Kentucky Republican and Senatorial hopeful Rand Paul didn't waste any time sticking his foot in his mouth. The ink was barely dry on the victory he refused to graciously accept from his opponent, Trey Grayson, when he made statements that criticized the Civil Rights Act of 1964. When interviewed by Rachel Maddow on MSNBC, Paul complained the act was too much of a restriction on private businesses, a continuation of opinions he'd previously voiced on NPR.
Today, Rand Paul has spent a fair amount of time attempting to walk this back while blaming Maddow for even asking the questions. Supporting the end of government-led discrimination against people is something he insists he supports. Taking umbrage with the section of the Civil Rights Act that covered private businesses is another thing altogether. At least according to him.
This sort of thinking never occurs in a vacuum. Rand Paul's words were presaged by those of his father, Rep. Ron Paul (R-Texas), when he was the sole Congressman to vote against a resolution honoring the 40th anniversary of the Civil Rights Act of 1964. Some choice quotes from his letter on the subject appear below:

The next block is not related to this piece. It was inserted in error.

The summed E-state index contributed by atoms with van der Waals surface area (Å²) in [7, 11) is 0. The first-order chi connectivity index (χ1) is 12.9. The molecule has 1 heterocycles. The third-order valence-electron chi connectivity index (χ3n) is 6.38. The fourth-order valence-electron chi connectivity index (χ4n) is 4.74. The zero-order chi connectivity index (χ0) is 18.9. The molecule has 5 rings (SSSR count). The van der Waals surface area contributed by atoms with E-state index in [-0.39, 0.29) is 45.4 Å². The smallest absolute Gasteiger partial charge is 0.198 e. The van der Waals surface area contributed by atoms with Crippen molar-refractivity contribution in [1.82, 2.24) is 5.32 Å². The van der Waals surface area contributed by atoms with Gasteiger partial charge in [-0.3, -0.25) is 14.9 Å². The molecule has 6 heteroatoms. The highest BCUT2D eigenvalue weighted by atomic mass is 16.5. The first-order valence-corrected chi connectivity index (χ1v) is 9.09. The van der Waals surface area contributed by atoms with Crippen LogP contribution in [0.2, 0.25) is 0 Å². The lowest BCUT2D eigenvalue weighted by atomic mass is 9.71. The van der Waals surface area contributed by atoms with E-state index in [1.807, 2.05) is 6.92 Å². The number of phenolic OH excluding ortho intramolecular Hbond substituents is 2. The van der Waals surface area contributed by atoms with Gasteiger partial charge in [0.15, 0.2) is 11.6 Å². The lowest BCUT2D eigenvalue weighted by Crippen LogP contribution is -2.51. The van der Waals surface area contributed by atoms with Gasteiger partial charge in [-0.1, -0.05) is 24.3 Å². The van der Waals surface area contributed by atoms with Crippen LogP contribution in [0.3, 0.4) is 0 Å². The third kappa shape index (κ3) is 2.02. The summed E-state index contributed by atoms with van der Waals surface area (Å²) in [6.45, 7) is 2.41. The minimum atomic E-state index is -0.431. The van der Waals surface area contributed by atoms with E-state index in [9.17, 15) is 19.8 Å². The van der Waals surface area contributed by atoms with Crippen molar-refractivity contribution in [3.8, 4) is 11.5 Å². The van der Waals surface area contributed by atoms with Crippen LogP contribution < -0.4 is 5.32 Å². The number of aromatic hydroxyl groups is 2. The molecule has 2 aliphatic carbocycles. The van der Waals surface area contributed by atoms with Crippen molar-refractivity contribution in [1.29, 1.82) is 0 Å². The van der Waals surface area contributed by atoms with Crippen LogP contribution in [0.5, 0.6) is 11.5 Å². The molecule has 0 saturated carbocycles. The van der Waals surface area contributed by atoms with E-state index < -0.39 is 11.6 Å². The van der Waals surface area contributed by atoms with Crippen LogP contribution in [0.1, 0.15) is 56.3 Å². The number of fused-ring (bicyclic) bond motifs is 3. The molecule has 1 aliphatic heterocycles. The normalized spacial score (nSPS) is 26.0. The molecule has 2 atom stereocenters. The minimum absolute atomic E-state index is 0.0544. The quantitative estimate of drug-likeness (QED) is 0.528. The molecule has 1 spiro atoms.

"...contrary to the claims of the supporters of the Civil Rights Act of 1964 and the sponsors of H.Res. 676, the Civil Rights Act of 1964 did not improve race relations or enhance freedom. Instead, the forced integration dictated by the Civil Rights Act of 1964 increased racial tensions while diminishing individual liberty."
"The federal government has no legitimate authority to infringe on the rights of private property owners to use their property as they please and to form (or not form) contracts with terms mutually agreeable to all parties."
That second remark in particular has a lack of contact with reality that neither Ron nor Rand Paul appear to be able to recognize. When a business owner sets up to provide goods and services, they set up a contract with the appropriate governmental body to follow the laws of the area they operate in. The Civil Rights Act of 1964 banned Jim Crow laws, the rules under which many states permitted the establishment of segregated businesses. Further, states and cities moved to elect to ban such discrimination if they hadn't already prior to the Act. Therefore, a legal business is required by contract to not discriminate.
All fifty states have such laws on the books. If it's a states' rights matter, the states have spoken. Rand and Ron Paul are not in touch with reality on this issue. Even if by some twist of fate, Section II of the Civil Rights Act were to be eliminated, the states would have parallel legislation. Each state in turn would have to strike those laws, then every municipality in the country. Only then could the business owner be "free" to discriminate.
In case anyone needs to see the statements Rand Paul made last night, this video should provide them with all they need: